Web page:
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‘Marketing’ and ‘culture’: media makes the two terms interchangeable, but should this really be the case?

Barbie’s 2023 Marketing Campaign

Amidst today’s dynamic creative landscape, marketing has become culture, and culture has become marketing. Marketing exerts a profound influence on culture, taking center stage as it outshines the very creations they aim to elevate—fashion, music, art, and film. 

With global fashion weeks, social media, and awards ceremonies fueling the hype, the risk looms large: sooner or later, we will be too engulfed by the glamour of billboards, red carpets, and extravagant events, that we will forget to enjoy the culture of it all. 

Fashion houses, for example, now prioritize hiring creative directors not for their design prowess but for their marketing acumen. The infiltration of marketing executives into these companies has shifted the focus from creativity to expanding brand awareness. 

The recent appointment of rapper and music producer Pharrell Williams as a high-profile figure in fashion exemplifies this trend. Despite his confident and commercially successful debut collection for Louis Vuitton, critics noted a lack of innovative elements, signaling a shift toward marketing-driven strategies. 

In various sectors across pop culture, brands are becoming hyperfixated on promotion because it promises greater incentives for increases in profit and consumer base. Of course, we, as humans, are attracted to what is most exciting, so we find ourselves attending grand-scale pop-up events and purchasing plastic merchandise before we even get to take a glimpse of the art, itself. 

The traditional sequence of product creation followed by persuasion has evolved into a paradigm where hype often precedes and overwhelms the product itself. As stated by Pietro Beccari, Louis Vuitton’s chief executive, the fashion industry has “long moved beyond fabricating and selling products. Fashion is becoming music, becoming pop culture, becoming a spectacle itself.” 

This is a serious threat to the essence of art. If art is to be embraced and studied, the current industry is failing, let alone, mocking, that very purpose. Art is becoming nothing more than a marketing campaign with motivations primarily surrounding the mass extraction of profit. This trend is not only unsustainable but also a breach of ethics.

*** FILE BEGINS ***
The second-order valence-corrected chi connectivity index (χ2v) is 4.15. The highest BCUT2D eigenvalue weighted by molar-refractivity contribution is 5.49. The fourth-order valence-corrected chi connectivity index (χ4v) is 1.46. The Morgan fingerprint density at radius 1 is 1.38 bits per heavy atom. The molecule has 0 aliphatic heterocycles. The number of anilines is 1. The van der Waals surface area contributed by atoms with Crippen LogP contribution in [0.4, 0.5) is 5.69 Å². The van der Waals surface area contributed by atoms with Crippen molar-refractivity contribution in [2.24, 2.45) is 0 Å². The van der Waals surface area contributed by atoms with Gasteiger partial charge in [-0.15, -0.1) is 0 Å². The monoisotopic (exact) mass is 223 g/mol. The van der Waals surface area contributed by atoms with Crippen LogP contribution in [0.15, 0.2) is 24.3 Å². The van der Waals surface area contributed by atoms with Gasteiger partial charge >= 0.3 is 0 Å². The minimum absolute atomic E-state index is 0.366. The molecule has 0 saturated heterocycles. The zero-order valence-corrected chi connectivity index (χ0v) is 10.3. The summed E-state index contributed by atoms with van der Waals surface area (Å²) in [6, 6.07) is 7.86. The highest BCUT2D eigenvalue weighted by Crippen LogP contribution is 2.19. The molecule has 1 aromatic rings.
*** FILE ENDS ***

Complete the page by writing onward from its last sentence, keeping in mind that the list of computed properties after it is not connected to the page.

Top-grossing film, “Barbie,” is not an exception. With nearly $1.5 billion in ticket revenues, the film was a sensation even before it opened in theaters—and this is not least because of marketing.

Barbie dominated the cultural landscape, making it impossible for anyone to be unaware of its existence. From being on bright fuchsia Xbox designs and a $1,350 Balmain cropped hoodie to a real-life Barbie Dreamhouse Airbnb and Nyx’s lip gloss campaign, Barbie was pretty much everywhere. 

In total, Barbie’s ubiquitous marketing campaign cost is estimated to be $150 million which is more than its $145 million production budget. Barbie’s marketing which presented itself in social media memes and pink merchandise breathed a life of its own, and public focus geared more towards the promotional terrain rather than the movie itself. 

Korean consumers are also victims of this trend, with a new pop-up store emerging on the urban streets of Seongsu, Seocho, Jamsil, Itaewon, and Hongdae weekly. Companies employ pop-ups as an opportunity to tweak products and sales expectations before their offerings officially hit the market. 

Grand sums of money are invested into these events, ranging from $8,500 to $20,500. With fun activities and easily “Instagrammable” settings provided, pop-up stores have become an irremovable aspect of social culture in Korea.

One exemplar of brand participants in this trend would be Gentle Monster, a Korean eyewear brand that hosts pop-ups approximately every month on different themes catered to Gen Z. The brand is known for its creative pop-up interior design and structures, with gigantic interactive AI robots and 3m tall Haribo gummy packs seated in the middle of its store. 

Brands all want to embrace the extreme, trying to beat each other at being the most “innovative.” But in this race, we lose culture, and it makes us question its true definition. If the “culture” of the 21st century must follow what attracts the most profit, does it serve as just another side effect of capitalism? If culture which had previously been a sanctuary to seek comfort and belonging is gone, where can we find the same warmth conveyed now?

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About the Contributor
Chelsea Kim
Chelsea Kim, Social Media Manager
Chelsea is the junior social media manager for Tiger Times. She possesses a great appreciation for literature and enjoys listening to music and binge-watching movie marathons during her leisure time. She is always on the lookout for new song recommendations, so make sure to approach her if you have any! 

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